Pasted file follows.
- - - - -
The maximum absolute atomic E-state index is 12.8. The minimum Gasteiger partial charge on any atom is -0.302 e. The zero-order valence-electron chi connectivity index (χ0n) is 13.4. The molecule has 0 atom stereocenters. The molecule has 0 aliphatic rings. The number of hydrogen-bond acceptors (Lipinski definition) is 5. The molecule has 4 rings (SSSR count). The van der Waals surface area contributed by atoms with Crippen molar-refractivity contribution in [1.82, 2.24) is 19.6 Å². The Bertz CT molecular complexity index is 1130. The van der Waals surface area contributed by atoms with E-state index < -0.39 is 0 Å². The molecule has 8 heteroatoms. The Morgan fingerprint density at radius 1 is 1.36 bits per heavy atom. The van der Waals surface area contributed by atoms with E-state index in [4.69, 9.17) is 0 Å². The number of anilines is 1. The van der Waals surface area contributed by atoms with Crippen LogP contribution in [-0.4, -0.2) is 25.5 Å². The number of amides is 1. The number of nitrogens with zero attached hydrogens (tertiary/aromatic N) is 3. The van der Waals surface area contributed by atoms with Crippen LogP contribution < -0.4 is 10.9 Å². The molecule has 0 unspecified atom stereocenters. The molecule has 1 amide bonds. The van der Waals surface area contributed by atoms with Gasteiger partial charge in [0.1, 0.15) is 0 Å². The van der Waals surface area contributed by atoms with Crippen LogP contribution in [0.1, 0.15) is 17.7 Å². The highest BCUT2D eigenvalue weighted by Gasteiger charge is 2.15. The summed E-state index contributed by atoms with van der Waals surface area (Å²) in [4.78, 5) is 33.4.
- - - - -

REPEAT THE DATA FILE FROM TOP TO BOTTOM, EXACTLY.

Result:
The maximum absolute atomic E-state index is 12.8. The minimum Gasteiger partial charge on any atom is -0.302 e. The zero-order valence-electron chi connectivity index (χ0n) is 13.4. The molecule has 0 atom stereocenters. The molecule has 0 aliphatic rings. The number of hydrogen-bond acceptors (Lipinski definition) is 5. The molecule has 4 rings (SSSR count). The van der Waals surface area contributed by atoms with Crippen molar-refractivity contribution in [1.82, 2.24) is 19.6 Å². The Bertz CT molecular complexity index is 1130. The van der Waals surface area contributed by atoms with E-state index < -0.39 is 0 Å². The molecule has 8 heteroatoms. The Morgan fingerprint density at radius 1 is 1.36 bits per heavy atom. The van der Waals surface area contributed by atoms with E-state index in [4.69, 9.17) is 0 Å². The number of anilines is 1. The van der Waals surface area contributed by atoms with Crippen LogP contribution in [-0.4, -0.2) is 25.5 Å². The number of amides is 1. The number of nitrogens with zero attached hydrogens (tertiary/aromatic N) is 3. The van der Waals surface area contributed by atoms with Crippen LogP contribution < -0.4 is 10.9 Å². The molecule has 0 unspecified atom stereocenters. The molecule has 1 amide bonds. The van der Waals surface area contributed by atoms with Gasteiger partial charge in [0.1, 0.15) is 0 Å². The van der Waals surface area contributed by atoms with Crippen LogP contribution in [0.1, 0.15) is 17.7 Å². The highest BCUT2D eigenvalue weighted by Gasteiger charge is 2.15. The summed E-state index contributed by atoms with van der Waals surface area (Å²) in [4.78, 5) is 33.4.